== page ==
printing the private portion with a private colorant and private colorant density sufficient to generate the private or combined optical density sufficient to generate a lightness measurement of no greater than about L*=8 and printing the public portion with a public colorant and public colorant density sufficient to generate the public optical density sufficient to generate a lightness measurement of no greater than about L*=6, wherein the private colorant and the public colorant comprise a same colorant or set of colorants.
9. The method of claim 1 wherein printing the public portion and printing the private portion comprises:
printing the public portion and printing the private portion with a black colorant.
10. The method of claim 1 wherein printing the public portion and printing the private portion comprises:
printing the public portion and the private portion at respective public and private optical densities that would generate a ΔL* of equal to or less than about 1.
11. A document processing system comprising
at least one marking engine;
a public image definer that is operative to generate or identify a public portion of a document to be rendered with a first colorant and first colorant density sufficient to render the public portion at an optical density above a threshold optical density beyond which the human visual system has a low sensitivity to density differences;
a private image definer that is operative to generate or identify a private portion of the document to be rendered with a second colorant and second colorant density sufficient to render the private portion at an optical density that, when combined with and contrasted with the public portion, is sufficient to be perceptible in contrast with the public optical density when the document is viewed in transmission, at glancing angles and/or when the document is scanned and processed through contrast enhancement, but insufficient to be perceived when viewed casually in reflection by the human visual system;
an image combiner that is operative to control the at least one marking engine so as to print a combination of the public image and the private image.
12. The system of claim 11 further comprising:
a media input; and
a media output wherein the media input and the media output are associated with the at least one marking engine, and wherein the image combiner is operative to control the at least one marking engine to print a first of the public portion and the private portion on a sheet of media, deliver the sheet of media to an output tray, receive an indication from a system operator that the sheet of media has been placed at the media input, and control the at least one marking engine to receive the sheet from the media input and print a second of the public portion and the private portion on the sheet of media on top of the first of the public portion and the private portion in an overlapping manner.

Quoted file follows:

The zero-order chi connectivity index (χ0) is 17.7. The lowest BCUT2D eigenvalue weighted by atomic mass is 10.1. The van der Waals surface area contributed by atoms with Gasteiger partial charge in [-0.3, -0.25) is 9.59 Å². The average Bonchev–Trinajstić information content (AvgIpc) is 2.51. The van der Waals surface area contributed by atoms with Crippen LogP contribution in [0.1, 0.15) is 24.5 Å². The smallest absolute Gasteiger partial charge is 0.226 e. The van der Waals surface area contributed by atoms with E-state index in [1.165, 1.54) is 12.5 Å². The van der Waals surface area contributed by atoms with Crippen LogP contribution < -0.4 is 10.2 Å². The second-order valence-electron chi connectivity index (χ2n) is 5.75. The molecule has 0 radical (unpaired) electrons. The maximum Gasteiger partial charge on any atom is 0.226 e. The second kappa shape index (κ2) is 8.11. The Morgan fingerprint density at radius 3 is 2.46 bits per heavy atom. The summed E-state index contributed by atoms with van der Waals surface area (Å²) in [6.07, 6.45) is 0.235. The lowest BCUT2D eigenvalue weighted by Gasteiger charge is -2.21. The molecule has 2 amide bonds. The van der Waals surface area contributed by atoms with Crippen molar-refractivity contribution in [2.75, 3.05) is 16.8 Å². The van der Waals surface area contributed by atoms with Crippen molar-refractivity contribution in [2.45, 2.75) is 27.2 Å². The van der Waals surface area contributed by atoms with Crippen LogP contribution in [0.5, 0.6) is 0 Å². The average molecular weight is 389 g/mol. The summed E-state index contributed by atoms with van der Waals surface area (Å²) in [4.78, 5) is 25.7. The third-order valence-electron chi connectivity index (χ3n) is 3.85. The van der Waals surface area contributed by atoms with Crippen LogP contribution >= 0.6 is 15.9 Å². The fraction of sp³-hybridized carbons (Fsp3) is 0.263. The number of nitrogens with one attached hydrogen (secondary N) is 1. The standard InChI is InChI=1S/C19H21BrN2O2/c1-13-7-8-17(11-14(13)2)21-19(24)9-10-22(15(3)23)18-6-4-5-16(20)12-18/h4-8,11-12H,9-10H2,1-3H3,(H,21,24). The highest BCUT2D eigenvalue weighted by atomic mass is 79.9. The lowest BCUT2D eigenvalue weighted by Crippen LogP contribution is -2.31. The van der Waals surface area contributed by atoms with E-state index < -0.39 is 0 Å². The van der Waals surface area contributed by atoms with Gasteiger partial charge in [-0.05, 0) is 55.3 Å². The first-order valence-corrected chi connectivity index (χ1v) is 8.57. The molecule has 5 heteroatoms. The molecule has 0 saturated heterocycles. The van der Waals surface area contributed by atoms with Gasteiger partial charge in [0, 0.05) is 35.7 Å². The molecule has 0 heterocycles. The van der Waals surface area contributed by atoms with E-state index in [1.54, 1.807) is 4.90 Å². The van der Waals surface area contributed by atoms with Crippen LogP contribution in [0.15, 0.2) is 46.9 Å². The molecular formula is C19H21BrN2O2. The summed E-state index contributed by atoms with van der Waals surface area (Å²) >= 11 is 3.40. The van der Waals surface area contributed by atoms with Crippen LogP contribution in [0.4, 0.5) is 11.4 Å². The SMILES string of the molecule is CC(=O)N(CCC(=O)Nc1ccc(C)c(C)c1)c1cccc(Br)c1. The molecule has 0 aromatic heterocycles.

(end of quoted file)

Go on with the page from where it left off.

13. The system of claim 11 further comprising:
a media input;
a media output wherein the media input and the media output are associated with the at least one marking engine; and
a media transport system that is operative to receive media from the media output and return the media to the media input, wherein the image combiner is operative to control the at least one marking engine to print a first of the public portion and the private portion on a sheet of media, deliver the sheet of media to the media output, direct the media transport to receive the sheet from the media output and return the sheet to the media input, and control the at least one marking engine to receive the sheet from the media input and print a second of the public portion and the private portion on top of the first of the public portion and the private portion in an overlapping manner.
14. The system of claim 11 wherein the image combiner is operative to digitally combine the public portion of the document and the private portion of the document and associate the public portion with the first colorant and first colorant density and associating the private portion of the document with the second colorant and second colorant density, wherein the second colorant and second colorant density are sufficient to render the private portion at an optical density that is above the threshold optical density beyond which the human visual system has a low sensitivity to density differences and that is different from the optical density of the first colorant density, thereby generating a combined image, and to control the at least one marking engine so as to print the combined image.
15. The system of claim 11 wherein the at least one marking engine comprises:
a first marking engine;
a second marking engine; and
a transport system that is operative to transport print media from an output of the first marking engine to an input of the second marking engine, and wherein the image combiner is operative to control the first marking engine to print a first of the public portion and the private portion on a portion of print media, control the transport system to deliver the print media from a media output of the first marking engine to a media input of the second marking engine, and control the second marking engine to print a second of the public portion and the private portion on top of the first of the public portion and the private portion in an overlapping manner.
16. The system of claim 11 wherein the public image definer and the private image definer comprise components of a lay-out module of a document authoring tool that is operative to present a public image to a system operator and allow the operator to designate the private portion and to identify at least one portion of the public image to be associated with the private image.